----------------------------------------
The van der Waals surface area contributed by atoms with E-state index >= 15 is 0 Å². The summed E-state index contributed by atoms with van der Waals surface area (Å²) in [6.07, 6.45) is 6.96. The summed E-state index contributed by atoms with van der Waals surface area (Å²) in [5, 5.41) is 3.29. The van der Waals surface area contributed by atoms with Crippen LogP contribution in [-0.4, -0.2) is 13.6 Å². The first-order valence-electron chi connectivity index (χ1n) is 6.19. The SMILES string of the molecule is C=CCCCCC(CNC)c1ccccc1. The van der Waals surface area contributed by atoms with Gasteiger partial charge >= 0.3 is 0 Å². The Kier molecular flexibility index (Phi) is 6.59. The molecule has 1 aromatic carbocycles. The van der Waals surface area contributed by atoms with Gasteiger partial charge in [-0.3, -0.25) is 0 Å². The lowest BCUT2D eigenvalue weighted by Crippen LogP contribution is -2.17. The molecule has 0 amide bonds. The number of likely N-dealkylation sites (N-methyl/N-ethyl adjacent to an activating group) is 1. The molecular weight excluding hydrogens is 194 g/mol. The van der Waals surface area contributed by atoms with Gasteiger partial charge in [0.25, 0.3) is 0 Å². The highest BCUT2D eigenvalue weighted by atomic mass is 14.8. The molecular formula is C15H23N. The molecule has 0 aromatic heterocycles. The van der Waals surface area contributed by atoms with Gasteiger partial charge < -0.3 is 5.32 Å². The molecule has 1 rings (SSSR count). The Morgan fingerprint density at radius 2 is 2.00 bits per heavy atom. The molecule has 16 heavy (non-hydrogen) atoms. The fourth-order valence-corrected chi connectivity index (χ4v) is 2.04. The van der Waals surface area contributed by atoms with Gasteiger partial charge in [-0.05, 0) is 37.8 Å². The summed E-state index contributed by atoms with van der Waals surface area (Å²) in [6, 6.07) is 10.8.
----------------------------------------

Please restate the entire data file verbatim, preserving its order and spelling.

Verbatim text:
The van der Waals surface area contributed by atoms with E-state index >= 15 is 0 Å². The summed E-state index contributed by atoms with van der Waals surface area (Å²) in [6.07, 6.45) is 6.96. The summed E-state index contributed by atoms with van der Waals surface area (Å²) in [5, 5.41) is 3.29. The van der Waals surface area contributed by atoms with Crippen LogP contribution in [-0.4, -0.2) is 13.6 Å². The first-order valence-electron chi connectivity index (χ1n) is 6.19. The SMILES string of the molecule is C=CCCCCC(CNC)c1ccccc1. The van der Waals surface area contributed by atoms with Gasteiger partial charge >= 0.3 is 0 Å². The Kier molecular flexibility index (Phi) is 6.59. The molecule has 1 aromatic carbocycles. The van der Waals surface area contributed by atoms with Gasteiger partial charge in [-0.3, -0.25) is 0 Å². The lowest BCUT2D eigenvalue weighted by Crippen LogP contribution is -2.17. The molecule has 0 amide bonds. The number of likely N-dealkylation sites (N-methyl/N-ethyl adjacent to an activating group) is 1. The molecular weight excluding hydrogens is 194 g/mol. The van der Waals surface area contributed by atoms with Gasteiger partial charge in [0.25, 0.3) is 0 Å². The highest BCUT2D eigenvalue weighted by atomic mass is 14.8. The molecular formula is C15H23N. The molecule has 0 aromatic heterocycles. The van der Waals surface area contributed by atoms with Gasteiger partial charge < -0.3 is 5.32 Å². The molecule has 1 rings (SSSR count). The Morgan fingerprint density at radius 2 is 2.00 bits per heavy atom. The molecule has 16 heavy (non-hydrogen) atoms. The fourth-order valence-corrected chi connectivity index (χ4v) is 2.04. The van der Waals surface area contributed by atoms with Gasteiger partial charge in [-0.05, 0) is 37.8 Å². The summed E-state index contributed by atoms with van der Waals surface area (Å²) in [6, 6.07) is 10.8.